When Absalom rebelled against his father David, Ziba lied about Mephibosheth and stole his inheritance.
Mephibosheth was Jonathan’s son. David, as you remember, loved Jonathan. So he had promised to let Mephibosheth eat at his royal table all his life.
Mephibosheth was lame in both feet and could not escape from Jerusalem by himself when David fled from Absalom. Ziba, Mephibosheth’s servant, told David that Mephibosheth was a traitor.
Without knowing this was a lie, David rewarded Ziba with all of Mephibosheth’s inheritance.
Soon Absalom was dead and the insurrection was quashed. David returned and found Mephibosheth, who had not washed or shaved since David left, because…
The vision in Daniel 8 is appalling. The great beastly enemy of God is allowed to kill huge numbers of saints.
His power shall be great...and he shall cause fearful destruction and shall succeed in what he does, and destroy mighty men and the people who are the saints. (Daniel 8:24)
Daniel is made sick by the vision. But in spite of being sick and appalled, he does his work.
And I, Daniel, was overcome and lay sick for some days. Then I rose and went about the king’s business, but I was appalled by the vision and did not understand it. (Daniel 8:27)
That is the way it is in ministry. From one day to the next the news changes. Some hits home so c…
When I wrote Future Grace my aim was to show that, in the Bible, motivation for obedience to Jesus is never said explicitly to be gratitude. This is astonishing since many (most?) Christians list gratitude as the main motive for our obedience to Jesus.
My argument is that in the Bible “faith in future grace” not “gratitude for past grace” is the primary focus in motivating acts of love. (“You had compassion on those in prison...since you knew that you yourselves had a better possession and an abiding one” Hebrews 10:34).
We read of “faith working through love” not “gratitude working through love.” And “work of faith” not “work of gratitude.” And “obedience of faith” not “obedience …
In his book Portrait of Calvin, T. H. L. Parker tells this story about how the possibility of unity between the reformed churches was shipwrecked on the rocks of astrology:
Near the end of Calvin’s life Bullinger wrote to Cranmer urging that England should not send a delegate to the Council of Trent.
He replied that the King had never thought of doing so, but added that he had recommended that “His Majesty grant his assistance, that in England, or elsewhere, there might be convoked a synod of the most learned and excellent persons, in which provision might be made for the purity of the Church doctrine, and especially for an agreement upon the sacramentarian contr…
If I want my own way rather than God’s, it is quite obvious that I shall want my own way rather than the other man’s. A man does not assert his independence of God to surrender it to a fellow man, if he can help it.
-Roy Hession, The Calvary Road, 35
The apostle Peter writes,
Husbands, live with your wives in an understanding way, showing honor to the woman as the weaker vessel, since they are heirs with you of the grace of life, so that your prayers may not be hindered. (1 Peter 3:7)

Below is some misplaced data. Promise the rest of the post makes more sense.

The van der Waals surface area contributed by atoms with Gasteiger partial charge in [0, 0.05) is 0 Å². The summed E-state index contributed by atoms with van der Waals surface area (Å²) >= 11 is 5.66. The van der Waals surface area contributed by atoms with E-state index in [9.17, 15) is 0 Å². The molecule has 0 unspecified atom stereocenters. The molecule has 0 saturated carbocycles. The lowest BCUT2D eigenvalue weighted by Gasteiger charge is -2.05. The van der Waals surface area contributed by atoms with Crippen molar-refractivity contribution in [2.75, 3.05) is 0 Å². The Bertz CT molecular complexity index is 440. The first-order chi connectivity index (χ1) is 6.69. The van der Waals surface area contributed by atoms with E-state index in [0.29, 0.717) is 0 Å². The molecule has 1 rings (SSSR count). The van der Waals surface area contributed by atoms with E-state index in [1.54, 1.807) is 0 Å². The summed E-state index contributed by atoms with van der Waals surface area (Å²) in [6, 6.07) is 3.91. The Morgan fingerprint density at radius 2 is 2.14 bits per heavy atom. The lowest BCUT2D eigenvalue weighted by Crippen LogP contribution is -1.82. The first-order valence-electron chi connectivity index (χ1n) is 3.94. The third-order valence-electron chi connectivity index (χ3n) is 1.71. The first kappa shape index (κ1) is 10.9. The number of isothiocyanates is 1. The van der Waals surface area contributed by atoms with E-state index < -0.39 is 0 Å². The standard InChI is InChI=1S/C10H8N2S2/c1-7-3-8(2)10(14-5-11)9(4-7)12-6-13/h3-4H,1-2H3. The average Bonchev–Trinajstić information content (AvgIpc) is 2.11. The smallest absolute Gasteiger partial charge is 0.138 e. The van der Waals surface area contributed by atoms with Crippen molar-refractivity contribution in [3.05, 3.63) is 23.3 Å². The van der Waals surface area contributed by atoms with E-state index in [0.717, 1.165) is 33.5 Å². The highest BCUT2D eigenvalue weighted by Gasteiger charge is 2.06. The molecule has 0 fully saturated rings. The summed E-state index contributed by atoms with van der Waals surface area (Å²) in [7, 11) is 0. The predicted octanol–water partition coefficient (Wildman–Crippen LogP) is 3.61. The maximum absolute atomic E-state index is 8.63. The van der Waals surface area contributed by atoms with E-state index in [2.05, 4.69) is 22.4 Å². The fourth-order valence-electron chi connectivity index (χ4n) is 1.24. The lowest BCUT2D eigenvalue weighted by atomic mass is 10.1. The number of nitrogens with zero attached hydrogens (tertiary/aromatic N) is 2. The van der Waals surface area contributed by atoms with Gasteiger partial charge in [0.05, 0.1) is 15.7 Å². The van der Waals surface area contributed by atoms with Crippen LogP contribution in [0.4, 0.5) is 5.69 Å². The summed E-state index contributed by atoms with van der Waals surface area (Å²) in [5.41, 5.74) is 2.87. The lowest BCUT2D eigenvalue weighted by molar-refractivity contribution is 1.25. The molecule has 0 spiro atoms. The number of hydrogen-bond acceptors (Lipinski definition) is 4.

This is strange at first glance. How does caring for your wife connect to having unhindered prayers?
Here’s Wayne Grudem’s challenging commentary:
So concerned is God that Christian husbands live in an understanding and loving way with their wives, that he “interrupts” his relationship with them when they are not doing so. No Christian husband should presume to think that any spiritual good will be accomplished by…
On November 25th, the oldest member of Bethlehem who is still walking the earth turns 100. Irene Peterson attended Bethlehem for over 90 years. Only recently did she move to be near her daughter Joan in Washington, D.C. Joan says what Irene misses most is the body at Bethlehem.
We miss you too, Irene.
Some people get crotchety when they get old. But Joan says, “Mother is mellowing and aging well. Her neighbor calls their home Finishing School; she is finishing well!” Though her loss of hearing makes conversing difficult, word has it that the staff and fellow residents of Ingleside at Rock Creek love her. “Her quiet appreciative ways are winsome!”...
Read the rest of the articl…
Good children’s books are profitable for adults. C. S. Lewis put it like this:
I was therefore writing “for children” only in the sense that I excluded what I thought they would not like or understand; not in the sense of writing what I intended to be below adult attention. I may of course have been deceived, but the principle at least saves one from being patronizing. I never wrote down to anyone; and whether the opinion condemns or acquits my own work, it certainly is my opinion that a book worth reading only in childhood is not worth reading even then.
A vague bad feeling that you are a crummy person is not the same as conviction for sin. Feeling rotten is not the same as repentance.
This morning I began to pray, and felt unworthy to be talking to the Creator of the universe. It was a vague sense of unworthiness. So I told him so. Now what?
Nothing changed until I began to get specific about my sins. Crummy feelings can be useful if they lead to conviction for sins. Vague feelings of being a bad person are not very helpful. The fog of unworthiness needs to take shape into clear dark pillars of disobedience. Then you can point to them and repent and ask for forgiveness and take aim to blow them up.
So I began to call to mind t…
Brian Gault was born in Northern Ireland in 1960 with no arms due to the “completely safe” drug prescribed for his mother’s morning sickness. I’ve just finished reading his autobiography, Look, No Hands.
At Bethlehem Baptist's Disability Ministry blog, you can read about some of the impact of the book on me.